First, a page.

Shock, horror metal outfit Gwar have been scaring the pants of metalheads for over three decades now, but beneath the exterior and musical talent the band have seldom been seen in their natural light. The metamorphosis from man to monster that goes with being part of a Gwar experience is one which usually transpires behind closed doors but Shudder is changing all of that forever with their new documentary This Is Gwar which will be released on July 21 exclusively through the outlet. It is a never before told story and glimpse into what makes the band function, featuring interviews with past and present band members and behind the scenes footage that you might wish you had never seen. All in all, This Is Gwar is a fascinating peek behind the curtain of a mega famous band with images and stories only those in the bands inner sanctum have been privy to. Until now. HEAVY caught up with guitarist Mike Derks for an insight into the new movie/documentary. "For me it's one of the hardest movies that I've ever had to watch in my life,” Derks laughed. “It's not as enjoyable to me as it is for hopefully most other viewers, but that's because it's about a lot of things in my life that were probably some of the hardest parts of my life, and some of the best. It's a great movie. The director Scott Barber did a great job. He worked with us for about two years and came out and interviewed a bunch of us. The band has been around for so long - over 35 years now - but there's been a lot of people in and out of the band and he tracked down a bunch of us and managed to put together a cohesive story out of all of our tales." One of the hardest parts of making this film would have been fitting 35 years of Gwar mayhem into a neatly packaged two hour movie, a point Derks laughs at when asked. "Scott was saying he could have done a mini series with it,” he smiled. “There's so much that happened but he hit a lot of the key events in our career. The thing about Gwar is we're known for wearing costumes and being these monsters so we have all mythos behind it, but this is the first time people have gotten to see what goes in to creating that stage show. It's more about the people that create the costumes and show. It's not a Gwar movie. It's about the people that make Gwar." In the full interview, Mike talks more about the finished movie, outlines the importance of a documentary such as this, the focus of the movie, where the idea came from, the never seen before footage and where it was dug up, Gwar’s live shows and what goes into them, having a sense of humour in modern music, the bands last album The New Dark Ages and how it was received, touring plans and more.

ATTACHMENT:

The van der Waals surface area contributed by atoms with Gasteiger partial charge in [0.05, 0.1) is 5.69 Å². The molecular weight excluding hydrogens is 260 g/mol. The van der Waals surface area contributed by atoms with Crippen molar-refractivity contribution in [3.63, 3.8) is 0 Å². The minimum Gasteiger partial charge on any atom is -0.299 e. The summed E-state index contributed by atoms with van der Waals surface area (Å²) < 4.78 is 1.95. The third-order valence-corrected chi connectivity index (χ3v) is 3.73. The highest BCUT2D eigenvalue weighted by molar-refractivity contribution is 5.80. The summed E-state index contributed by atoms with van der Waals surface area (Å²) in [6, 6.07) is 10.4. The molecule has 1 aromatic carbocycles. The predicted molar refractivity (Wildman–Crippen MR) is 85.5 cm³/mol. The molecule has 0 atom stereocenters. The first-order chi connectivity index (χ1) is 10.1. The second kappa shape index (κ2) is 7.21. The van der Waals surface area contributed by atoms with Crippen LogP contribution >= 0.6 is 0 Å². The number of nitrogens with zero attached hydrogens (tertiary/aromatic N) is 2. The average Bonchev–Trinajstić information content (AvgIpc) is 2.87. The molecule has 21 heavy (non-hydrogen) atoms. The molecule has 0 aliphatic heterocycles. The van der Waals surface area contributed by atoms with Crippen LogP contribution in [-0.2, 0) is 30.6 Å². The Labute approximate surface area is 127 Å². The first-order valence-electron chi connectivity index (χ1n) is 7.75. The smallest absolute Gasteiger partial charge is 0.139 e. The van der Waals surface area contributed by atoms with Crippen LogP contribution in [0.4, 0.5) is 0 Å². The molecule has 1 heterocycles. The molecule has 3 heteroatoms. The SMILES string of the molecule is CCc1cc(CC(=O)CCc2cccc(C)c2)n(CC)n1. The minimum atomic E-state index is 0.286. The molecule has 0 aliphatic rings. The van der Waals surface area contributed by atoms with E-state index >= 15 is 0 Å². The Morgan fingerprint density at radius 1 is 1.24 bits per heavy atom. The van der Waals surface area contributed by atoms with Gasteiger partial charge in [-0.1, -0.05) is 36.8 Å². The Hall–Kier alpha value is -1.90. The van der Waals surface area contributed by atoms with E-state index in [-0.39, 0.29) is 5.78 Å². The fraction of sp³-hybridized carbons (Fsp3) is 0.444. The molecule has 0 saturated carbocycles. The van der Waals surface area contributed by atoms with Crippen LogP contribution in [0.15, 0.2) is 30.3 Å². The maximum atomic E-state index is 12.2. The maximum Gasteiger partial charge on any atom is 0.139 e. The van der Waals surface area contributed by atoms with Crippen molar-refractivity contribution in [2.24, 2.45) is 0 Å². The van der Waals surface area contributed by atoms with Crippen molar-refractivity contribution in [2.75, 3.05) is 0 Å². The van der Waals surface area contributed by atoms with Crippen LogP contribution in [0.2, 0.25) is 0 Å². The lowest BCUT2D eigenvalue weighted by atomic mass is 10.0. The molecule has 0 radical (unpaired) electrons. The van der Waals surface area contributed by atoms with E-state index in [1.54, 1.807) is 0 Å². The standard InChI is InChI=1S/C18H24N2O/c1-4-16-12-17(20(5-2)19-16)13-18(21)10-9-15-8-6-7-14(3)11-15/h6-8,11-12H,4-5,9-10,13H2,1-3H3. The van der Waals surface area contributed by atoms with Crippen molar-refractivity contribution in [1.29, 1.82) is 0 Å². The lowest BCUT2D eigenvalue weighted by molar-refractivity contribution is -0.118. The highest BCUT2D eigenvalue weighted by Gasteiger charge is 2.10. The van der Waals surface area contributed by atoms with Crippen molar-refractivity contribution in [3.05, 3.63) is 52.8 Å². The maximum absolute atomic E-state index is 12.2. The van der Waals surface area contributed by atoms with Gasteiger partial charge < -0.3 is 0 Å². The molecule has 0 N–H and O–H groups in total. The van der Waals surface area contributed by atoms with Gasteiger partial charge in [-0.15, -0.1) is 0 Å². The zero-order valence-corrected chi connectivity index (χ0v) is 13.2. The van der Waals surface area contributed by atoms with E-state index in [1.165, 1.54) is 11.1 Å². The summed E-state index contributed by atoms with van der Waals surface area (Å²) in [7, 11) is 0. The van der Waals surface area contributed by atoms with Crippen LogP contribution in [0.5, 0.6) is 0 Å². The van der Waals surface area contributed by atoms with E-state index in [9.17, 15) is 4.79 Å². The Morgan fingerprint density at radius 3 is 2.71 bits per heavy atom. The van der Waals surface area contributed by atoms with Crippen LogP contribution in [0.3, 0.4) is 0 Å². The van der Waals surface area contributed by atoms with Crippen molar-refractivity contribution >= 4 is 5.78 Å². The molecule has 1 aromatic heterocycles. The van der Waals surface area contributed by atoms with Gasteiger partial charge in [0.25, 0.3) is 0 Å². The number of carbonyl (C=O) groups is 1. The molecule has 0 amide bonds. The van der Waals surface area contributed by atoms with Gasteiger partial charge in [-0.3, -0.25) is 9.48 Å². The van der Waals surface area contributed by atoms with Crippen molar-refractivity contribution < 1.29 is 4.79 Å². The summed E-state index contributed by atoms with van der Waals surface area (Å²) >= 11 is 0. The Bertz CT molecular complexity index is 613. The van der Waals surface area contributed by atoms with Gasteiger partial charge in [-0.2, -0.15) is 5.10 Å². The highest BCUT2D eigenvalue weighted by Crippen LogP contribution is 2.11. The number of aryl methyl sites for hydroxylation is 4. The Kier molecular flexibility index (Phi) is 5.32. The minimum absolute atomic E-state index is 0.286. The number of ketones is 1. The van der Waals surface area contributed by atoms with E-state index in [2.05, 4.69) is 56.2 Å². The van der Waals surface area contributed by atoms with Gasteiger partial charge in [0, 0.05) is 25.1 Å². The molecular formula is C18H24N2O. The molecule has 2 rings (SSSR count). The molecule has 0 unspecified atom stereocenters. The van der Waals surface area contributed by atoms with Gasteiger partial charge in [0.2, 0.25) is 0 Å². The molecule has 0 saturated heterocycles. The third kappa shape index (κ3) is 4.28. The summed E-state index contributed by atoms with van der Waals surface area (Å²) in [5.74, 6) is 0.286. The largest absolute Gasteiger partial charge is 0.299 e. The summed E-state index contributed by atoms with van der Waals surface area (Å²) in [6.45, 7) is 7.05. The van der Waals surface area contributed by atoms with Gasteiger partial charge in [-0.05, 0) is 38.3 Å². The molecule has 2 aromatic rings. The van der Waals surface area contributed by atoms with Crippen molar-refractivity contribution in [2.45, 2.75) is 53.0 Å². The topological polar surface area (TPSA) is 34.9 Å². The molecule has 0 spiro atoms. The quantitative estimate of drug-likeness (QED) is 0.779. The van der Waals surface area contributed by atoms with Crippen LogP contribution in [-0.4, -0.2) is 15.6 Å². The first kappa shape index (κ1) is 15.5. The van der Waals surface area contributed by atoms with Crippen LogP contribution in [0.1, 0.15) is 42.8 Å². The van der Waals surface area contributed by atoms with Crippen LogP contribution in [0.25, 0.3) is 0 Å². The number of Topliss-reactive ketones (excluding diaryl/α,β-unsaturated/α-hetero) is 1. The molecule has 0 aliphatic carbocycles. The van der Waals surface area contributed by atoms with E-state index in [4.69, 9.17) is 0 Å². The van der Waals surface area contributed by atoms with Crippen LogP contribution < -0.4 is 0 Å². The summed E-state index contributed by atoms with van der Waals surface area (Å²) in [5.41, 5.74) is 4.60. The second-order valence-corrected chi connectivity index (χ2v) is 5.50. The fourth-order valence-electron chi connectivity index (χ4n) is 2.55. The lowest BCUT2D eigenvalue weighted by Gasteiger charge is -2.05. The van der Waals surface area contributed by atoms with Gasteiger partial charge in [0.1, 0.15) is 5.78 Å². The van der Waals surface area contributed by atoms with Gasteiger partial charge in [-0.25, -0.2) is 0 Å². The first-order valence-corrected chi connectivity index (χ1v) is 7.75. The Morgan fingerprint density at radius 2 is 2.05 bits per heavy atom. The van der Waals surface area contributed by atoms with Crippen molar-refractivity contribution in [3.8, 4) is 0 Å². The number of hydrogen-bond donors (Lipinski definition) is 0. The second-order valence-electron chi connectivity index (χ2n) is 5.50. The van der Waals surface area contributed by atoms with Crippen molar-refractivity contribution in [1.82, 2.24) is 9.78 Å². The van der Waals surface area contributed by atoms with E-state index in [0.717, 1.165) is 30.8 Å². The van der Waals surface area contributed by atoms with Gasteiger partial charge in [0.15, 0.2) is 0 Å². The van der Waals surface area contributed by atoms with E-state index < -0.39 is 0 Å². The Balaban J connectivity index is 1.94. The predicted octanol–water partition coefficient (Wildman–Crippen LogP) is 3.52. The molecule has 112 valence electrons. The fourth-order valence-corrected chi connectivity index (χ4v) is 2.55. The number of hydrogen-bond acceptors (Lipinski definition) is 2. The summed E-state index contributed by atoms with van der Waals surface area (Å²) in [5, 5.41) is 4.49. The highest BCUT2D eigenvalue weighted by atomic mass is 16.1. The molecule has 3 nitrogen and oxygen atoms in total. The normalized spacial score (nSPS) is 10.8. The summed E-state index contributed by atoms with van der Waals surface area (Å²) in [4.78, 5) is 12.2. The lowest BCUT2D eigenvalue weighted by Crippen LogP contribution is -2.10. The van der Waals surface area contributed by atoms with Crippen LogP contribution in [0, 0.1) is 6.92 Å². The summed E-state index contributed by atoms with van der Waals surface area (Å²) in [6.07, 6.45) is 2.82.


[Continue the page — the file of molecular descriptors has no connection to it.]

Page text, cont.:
Three decades ago the musical landscape was far removed to what we know today. All of the modern genres and associated sub-genres had not even gained a sniff of fresh air and music pretty much stayed in its own lane and keep to its own kind so to speak. A fresh wave of bands began to change that and people’s approach to music completely, mixing genres on a whim and combining sounds that until then had seemed to be polar opposite. Things like Nu-Metal came from this period as bands like Korn and Slipknot spearheaded a musical revolution that has continued unabated to this very day. ON the lower East Side of New York another scene began to mix the music which spurned its passion with music from another realm as punk and metal became unlikely bedfellows as bands like Suicidal Tendencies and Body Count rose to prominence. Another band that was swept up in this cycle was Unsane, a brash, young invincible group of musicians who refused to bow to the laws of music, instead opting to allow a movement to dictate a sound that is now an indispensable part of music culture. With the release of their self titled debut album in 1991, Unsane delivered a brutal slab of crossover metal that still stands the test of time today. So much so, that the band will be re-releasing the remastered and improved version on September 23. HEAVY caught up with frontman Chris Spencer to understand the reasons behind re-releasing the album over three decades later. "It never got repressed,” he offered, “and during the pandemic my friend and manager Todd got all the rights to all of our shit back for us so now we own pretty much everything. There's one record that we didn't get because that was on Atlantic Records, but we got everything back and we figured we'd start reissuing stuff, doing it all from the very beginning and doing it chronologically.” IN the full interview, Chris talks more about how the remastered version is an improvement on the original, the reasons behind releasing it now, the albums relevance in modern society, the original confronting cover and why they chose to go with it, the early days of Unsane and how they grew as a band, reforming the band last year with a new line-up and playing only older songs, tour plans and more.